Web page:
Moving Pictures
Jul 27, 2010, 06:49AM

The philosophical problems of Christopher Nolan's Inception

Ah, just another brain in a vat conundrum...

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Inception is a deeply flawed film that tries to confuse you into thinking it’s really profound. If you took The Cell, A.I., Waking Life and The Matrix and put them in a blender, it would look something like this, Christopher Nolan’s seventh film. However, for a summer blockbuster starring our era’s matinee idol, Leonardo DiCaprio, it’s ambitious and reaches for lofty ideals of subjectivity, individuality, freedom and neuroscience and for this we can thank him. In the process of trying to do this heavy thinking, though, he pulled a cinematic hernia.

It’s too bad that his continuity editor wasn’t well versed in metaphysics, epistemology and philosophies of causality because, if he was, this film would be much more rewarding. It’s the kind of movie that you walk out of really impressed with and then grow and more disappointed the more you think about it. It’s definitely a kitchen-sink film and not in a good way. Watching Inception is like coming home from a long day of work to find that none of your roommates have done their share of the tasks on the chore wheel, leaving you to do all of them yourself.

I don’t really have problems with genre films, especially the ones that Nolan is fond of directing (The Dark Night and The Prestige are both what I’m going to refer to as Philosophy Fantasy) but this film, which tries to bend and subvert the rules of a genre and in so doing, fails horribly.

Philosophical Fantasy: noun; a genre of film that privileges the exploration of philosophical concepts within an imagined world, i.e. a world of the author’s invention. Fantasy has had a philosophical bent to it for as long as it has been in existence; C.S. Lewis, J.R.R. Tolkien, Milton, Ray Bradbury, Isaac Asimov and L. Ron Hubbard are the best-known fantasy writers with philosophical trajectories. Philosophical Fantasy differs from traditional fantasy in the same way (think of it on a spectrum) that something like the historical movement of literature that is often assigned to a certain ethnic or national groups changes over time; the difference between Jewish-American fiction say, and the point when it became American-Jewish fiction. Or the point where a restaurant is no longer Italian-American but more like American cuisine with an Italian bent. Philosophical Fantasy is a new genre characterized by a tipping of the scales; to films like Inception and The Prestige the exploration of a philosophical concept is primary and the fantasy world is secondary, as opposed to the authors mentioned above, whose primary concern was a construction of a fantasy world were philosophical concerns came later, often heavily masked. Films that I would characterize as Philosophical Fantasy include, but are not limited to: Solaris (the Russian version), Gattaca, Cube, The Matrix, Donnie Darko, The Cell, The Prestige, The Dark Night, Terry Gilliam’s Brazil, Existenz, Strange Days and Eternal Sunshine of the Spotless Mind.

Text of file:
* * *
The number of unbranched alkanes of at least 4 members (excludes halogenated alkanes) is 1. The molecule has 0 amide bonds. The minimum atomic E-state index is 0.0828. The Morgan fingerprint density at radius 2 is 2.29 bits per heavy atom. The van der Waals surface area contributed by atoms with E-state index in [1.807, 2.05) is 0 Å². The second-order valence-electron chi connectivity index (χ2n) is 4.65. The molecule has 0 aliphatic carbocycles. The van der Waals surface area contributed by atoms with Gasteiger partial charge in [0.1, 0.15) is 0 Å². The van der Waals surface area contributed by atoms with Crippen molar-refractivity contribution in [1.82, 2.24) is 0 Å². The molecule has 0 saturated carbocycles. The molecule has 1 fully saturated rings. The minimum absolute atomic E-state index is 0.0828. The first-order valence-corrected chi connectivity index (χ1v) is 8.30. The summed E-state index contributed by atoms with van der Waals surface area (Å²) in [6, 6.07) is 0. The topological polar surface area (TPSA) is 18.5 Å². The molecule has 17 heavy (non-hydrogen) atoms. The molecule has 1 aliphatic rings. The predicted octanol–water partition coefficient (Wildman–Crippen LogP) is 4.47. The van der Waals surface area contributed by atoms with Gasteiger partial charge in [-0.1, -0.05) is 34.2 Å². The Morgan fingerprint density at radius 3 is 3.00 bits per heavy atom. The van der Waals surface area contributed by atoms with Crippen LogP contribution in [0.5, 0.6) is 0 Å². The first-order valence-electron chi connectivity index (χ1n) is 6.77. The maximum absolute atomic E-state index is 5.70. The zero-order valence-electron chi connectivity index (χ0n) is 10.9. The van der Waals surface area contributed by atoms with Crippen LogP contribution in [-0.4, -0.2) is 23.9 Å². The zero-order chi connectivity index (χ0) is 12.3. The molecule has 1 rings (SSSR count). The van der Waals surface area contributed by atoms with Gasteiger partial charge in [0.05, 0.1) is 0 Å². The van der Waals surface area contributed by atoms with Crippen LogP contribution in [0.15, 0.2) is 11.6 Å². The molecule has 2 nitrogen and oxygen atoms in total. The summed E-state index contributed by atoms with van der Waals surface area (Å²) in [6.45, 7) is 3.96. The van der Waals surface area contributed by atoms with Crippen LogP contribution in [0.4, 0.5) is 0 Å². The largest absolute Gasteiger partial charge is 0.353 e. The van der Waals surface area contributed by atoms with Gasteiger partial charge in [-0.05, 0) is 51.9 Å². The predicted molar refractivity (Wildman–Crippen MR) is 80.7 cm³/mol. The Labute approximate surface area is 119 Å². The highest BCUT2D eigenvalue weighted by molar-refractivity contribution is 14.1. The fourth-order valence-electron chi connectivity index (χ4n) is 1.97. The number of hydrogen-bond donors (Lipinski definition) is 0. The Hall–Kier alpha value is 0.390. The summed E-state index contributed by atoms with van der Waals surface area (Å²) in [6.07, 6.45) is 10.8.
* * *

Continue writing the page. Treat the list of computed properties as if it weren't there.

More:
The brilliance of all good fantasy rests on the author’s ability to create a world that has its own logic and then whose story conforms to that logic. This is called a genre convention. In short, characters must live in a world that makes sense unto itself. I doubt if Inception makes sense to Christopher Nolan, much less his audience. No doubt, Nolan made it so complicated and convoluted to try to get critics bogged down in trying to explain the plot and who the characters are and when everything is happening and on what plane of existence that we’ll get so fed up that we won’t even to go after some of the finer points. Inception, in this way, is little like those papers you handed in during college that were so complicated and theoretical that you hoped they would confound your professor into giving you an A.

Suspension of disbelief is fine, but I have a problem with being suspended by it multiple times in one sitting and getting yanked around like a puppet by a director who earned a great deal of respect from me for his exploration of ethics and morality in The Dark Night.

The plot of Inception is predicated on this device that makes it so that you can enter other people’s minds when they’re asleep (a little like the technology in The Cell) and wreak havoc in their mind. The device looks something like what it would look like if The Sharper Image made hookahs, a bunch of tubes protrude from a device in a metal briefcase with what looks like an over-sized Blackberry track ball in the center.